'Not Just RTGS And NEFT, RBI Must Do Away With All Bank Charges'

Published: June 17, 2019 - 17:12 Updated: June 17, 2019 - 17:13

Financial Accountability Network India has welcomed the Reserve Bank of India’s decision to remove charges for the RTGS and NEFT transactions and to form a committee under the chairmanship of Chief Executive Officer, Indian Banks’ Association, to “examine the entire gamut of ATM charges and fees”.

“As a group of civil societies, unions, NGOs and peoples movements, it has been our longstanding demand from the RBI and the government that it look into the matter of bank charges and take immediate actions to remove all the charges,” said the network in a statement. 

While the RBI’s decision on removal of the charges on NEFT and RTGS and setting up a committee has been appreciated by civil society groups, it is important to note that the RBI has so far stated that all charges levied by the banks are at the discretion of respective banks and that the RBI will not step in across the spectrum. Therefore, the latest announcement is a welcome step and the central bank has finally recognised the problem of charges levied by banks for providing various services. 

The Financial Accountability Network has demanded that the committee that is being set up under the chairmanship of Chief Executive Officer, Indian Banks’ Association, will engage with all the stakeholders, including the affected public, and remove the cap on free transactions from ATMs. 

The charges for NEFT and RTGS varies from Rs 1 to Rs 5 and Rs 5 to Rs 50 (GST excluded), respectively. These are negligible if one compares them with other charges, like a penalty for not maintaining the minimum balance, which varies from Rs 10 to Rs 600, and charges on cash transactions, ranging from Rs 10 to Rs 160, done at various bank branches

The current decision to ‘boost digitalization’ is yet another indicator that the RBI is interested in promoting banking among only a particular class (tech-savvy, urban, middle and upper-middle class) while ignoring the interests of the weaker sections of society, which are affected most due to higher charges on basic services, the network has claimed.  

For instance, the charges for NEFT and RTGS varies from Rs 1 to Rs 5 and Rs 5 to Rs 50 (GST excluded), respectively. These are negligible if one compares them with other charges, like a penalty for not maintaining the minimum balance, which varies from Rs 10 to Rs 600, and charges on cash transactions, ranging from Rs 10 to Rs 160, done at various bank branches. 

Recently, a pilot study conducted by RBI in Mumbai revealed that over 25 per cent of the customers are unhappy with the charges such as penalty on non-maintenance of minimum balance, cash deposit charges at home and non-home branches, cheque return charges (deposited by the customers) and for signature verification. These charges have also become an impediment in implementing various welfare schemes being run by the government. Recently, the Maharashtra government has blamed banks for applying various charges on beneficiaries’ accounts, which is making it difficult for beneficiaries to access the money.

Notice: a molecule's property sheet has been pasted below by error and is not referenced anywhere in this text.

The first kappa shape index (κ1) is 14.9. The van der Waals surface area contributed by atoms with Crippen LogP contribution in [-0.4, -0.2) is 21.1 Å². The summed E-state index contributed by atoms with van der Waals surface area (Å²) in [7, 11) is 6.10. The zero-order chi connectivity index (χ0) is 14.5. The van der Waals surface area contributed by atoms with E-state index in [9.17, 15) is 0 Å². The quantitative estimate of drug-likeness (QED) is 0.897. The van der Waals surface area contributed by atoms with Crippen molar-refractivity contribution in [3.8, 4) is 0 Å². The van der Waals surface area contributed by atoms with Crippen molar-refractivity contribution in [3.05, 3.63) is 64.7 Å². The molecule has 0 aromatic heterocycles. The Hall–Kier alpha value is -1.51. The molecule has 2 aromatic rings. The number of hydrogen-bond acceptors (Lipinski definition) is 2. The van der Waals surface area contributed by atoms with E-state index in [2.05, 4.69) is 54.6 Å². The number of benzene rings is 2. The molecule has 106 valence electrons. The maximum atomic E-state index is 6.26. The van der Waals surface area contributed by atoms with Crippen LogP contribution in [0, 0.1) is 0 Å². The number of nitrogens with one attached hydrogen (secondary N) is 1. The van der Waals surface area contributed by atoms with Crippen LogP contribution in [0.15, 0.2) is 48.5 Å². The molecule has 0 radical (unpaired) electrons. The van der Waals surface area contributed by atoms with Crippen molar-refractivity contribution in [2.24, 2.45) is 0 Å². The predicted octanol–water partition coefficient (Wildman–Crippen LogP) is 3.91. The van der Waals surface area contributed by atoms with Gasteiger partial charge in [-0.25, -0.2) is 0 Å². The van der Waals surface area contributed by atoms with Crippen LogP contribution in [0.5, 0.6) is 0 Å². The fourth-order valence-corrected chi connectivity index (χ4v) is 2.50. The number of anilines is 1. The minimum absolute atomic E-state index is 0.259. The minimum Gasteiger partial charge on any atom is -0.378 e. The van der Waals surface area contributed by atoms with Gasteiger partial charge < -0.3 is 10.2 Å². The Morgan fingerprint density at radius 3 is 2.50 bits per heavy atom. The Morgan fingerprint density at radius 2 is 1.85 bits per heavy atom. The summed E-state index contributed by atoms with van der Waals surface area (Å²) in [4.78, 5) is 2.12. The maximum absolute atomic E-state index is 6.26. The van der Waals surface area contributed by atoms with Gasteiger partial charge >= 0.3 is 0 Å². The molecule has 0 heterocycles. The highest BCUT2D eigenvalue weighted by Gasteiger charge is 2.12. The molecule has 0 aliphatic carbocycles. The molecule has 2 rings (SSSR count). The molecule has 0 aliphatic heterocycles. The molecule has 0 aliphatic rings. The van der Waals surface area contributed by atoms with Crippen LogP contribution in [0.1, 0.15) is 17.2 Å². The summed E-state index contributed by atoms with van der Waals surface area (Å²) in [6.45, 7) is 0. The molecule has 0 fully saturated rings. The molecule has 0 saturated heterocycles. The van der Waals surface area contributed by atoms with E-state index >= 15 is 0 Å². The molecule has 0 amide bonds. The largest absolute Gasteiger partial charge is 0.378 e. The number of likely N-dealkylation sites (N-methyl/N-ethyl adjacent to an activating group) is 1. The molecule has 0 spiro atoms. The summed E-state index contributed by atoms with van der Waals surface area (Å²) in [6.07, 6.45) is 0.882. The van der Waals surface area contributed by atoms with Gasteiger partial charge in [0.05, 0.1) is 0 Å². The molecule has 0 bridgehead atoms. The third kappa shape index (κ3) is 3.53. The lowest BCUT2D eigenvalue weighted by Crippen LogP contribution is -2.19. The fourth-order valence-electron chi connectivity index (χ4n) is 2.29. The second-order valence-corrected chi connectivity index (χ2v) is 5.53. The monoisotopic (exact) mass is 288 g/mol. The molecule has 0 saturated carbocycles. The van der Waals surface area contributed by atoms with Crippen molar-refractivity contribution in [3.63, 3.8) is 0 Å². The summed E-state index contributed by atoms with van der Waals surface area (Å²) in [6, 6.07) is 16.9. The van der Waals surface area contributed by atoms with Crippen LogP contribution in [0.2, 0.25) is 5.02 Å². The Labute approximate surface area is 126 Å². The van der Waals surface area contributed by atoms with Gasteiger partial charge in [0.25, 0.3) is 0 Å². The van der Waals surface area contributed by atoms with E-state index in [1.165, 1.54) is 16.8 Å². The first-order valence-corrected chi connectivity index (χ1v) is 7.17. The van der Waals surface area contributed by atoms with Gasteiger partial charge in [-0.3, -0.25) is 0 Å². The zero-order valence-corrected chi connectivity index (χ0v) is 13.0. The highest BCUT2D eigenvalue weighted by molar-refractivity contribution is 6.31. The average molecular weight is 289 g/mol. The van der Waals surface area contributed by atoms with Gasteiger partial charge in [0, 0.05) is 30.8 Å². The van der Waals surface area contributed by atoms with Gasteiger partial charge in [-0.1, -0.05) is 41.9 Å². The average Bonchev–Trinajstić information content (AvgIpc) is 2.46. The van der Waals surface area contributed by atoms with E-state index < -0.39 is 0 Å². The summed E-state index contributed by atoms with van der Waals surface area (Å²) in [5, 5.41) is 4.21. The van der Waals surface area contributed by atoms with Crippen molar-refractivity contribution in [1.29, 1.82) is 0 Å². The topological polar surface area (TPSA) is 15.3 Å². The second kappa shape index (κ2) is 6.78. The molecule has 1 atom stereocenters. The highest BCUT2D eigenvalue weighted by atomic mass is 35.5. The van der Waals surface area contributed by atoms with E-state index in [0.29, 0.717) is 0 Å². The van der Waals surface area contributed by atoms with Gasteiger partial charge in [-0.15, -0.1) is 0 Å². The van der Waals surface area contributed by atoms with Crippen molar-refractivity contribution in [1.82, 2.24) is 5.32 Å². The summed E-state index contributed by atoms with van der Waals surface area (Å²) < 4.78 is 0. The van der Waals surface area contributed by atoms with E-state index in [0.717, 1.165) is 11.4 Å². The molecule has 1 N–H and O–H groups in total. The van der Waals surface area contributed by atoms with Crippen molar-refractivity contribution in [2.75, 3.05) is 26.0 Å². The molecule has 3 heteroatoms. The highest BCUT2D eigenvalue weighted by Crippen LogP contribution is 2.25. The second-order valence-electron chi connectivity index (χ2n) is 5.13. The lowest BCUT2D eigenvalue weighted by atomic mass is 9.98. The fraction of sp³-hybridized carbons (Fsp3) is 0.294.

Banks are increasing charges levied for providing for banking services for common people to compensate for their losses created by massive non-performing assets, thus hurting mostly the weaker sections of society, the network has said. They are allowing free transactions for online users, again neglecting people still dependent on brick and mortar bank branches for their banking activities. 

The campaign run by the Financial Accountability Network, ‘No Bank Charges’ has led to people across India sending postcards and emails to the RBI governor, finance minister, and the prime minister, demanding that all bank charges be scrapped and the poor and weaker sections should neither be exploited, nor denied banking services

Moreover, this development has to be seen in the broader context of banking reforms that the current government is planning. The push for digitalisation and putting charges on transactions done at banks will push the people away from brick and mortar banks and will make way for reducing the bank branches, the merger of banks, and consequently reducing the number of bank employees. This will further add to the huge unemployment stalking India in current times, believe economists.

The campaign run by the Financial Accountability Network, ‘No Bank Charges’ has led to people across India sending postcards and emails to the RBI governor, finance minister, and the prime minister, demanding that all bank charges be scrapped and the poor and weaker sections should neither be exploited, nor denied banking services. 

The campaign has made the following demands:

  1. The committee on ATM charges should be open for consultations and should remove the cap on transactions as well as the charges.
  2. RBI does not deal with the charges in piecemeal but must scrap all bank charges.
  3. On June 11, RBI announced the constitution of the committee to review the ATM interchange fees structure under the chairmanship of VG Kannan, Chief Executive, Indian Banks Association. From cash crunch in ATMs, shutting down of ATMs, increased charges that directly affect the customers, to increased service charges from the ATM companies that had put pressure on the banks, there are multiple issues concerning ATMs. The committee is expected to place its report within two months of its first sitting. The committee should include all stakeholders including the public who use the ATMs and are burdened by the transaction charges. The committee should remove all charges levied on the customers for using ATM services.

The Financial Accountability Network India (FAN India) comprises a group of civil society organistions, unions, NGOs and people’s movements.

ADVERTISEMENT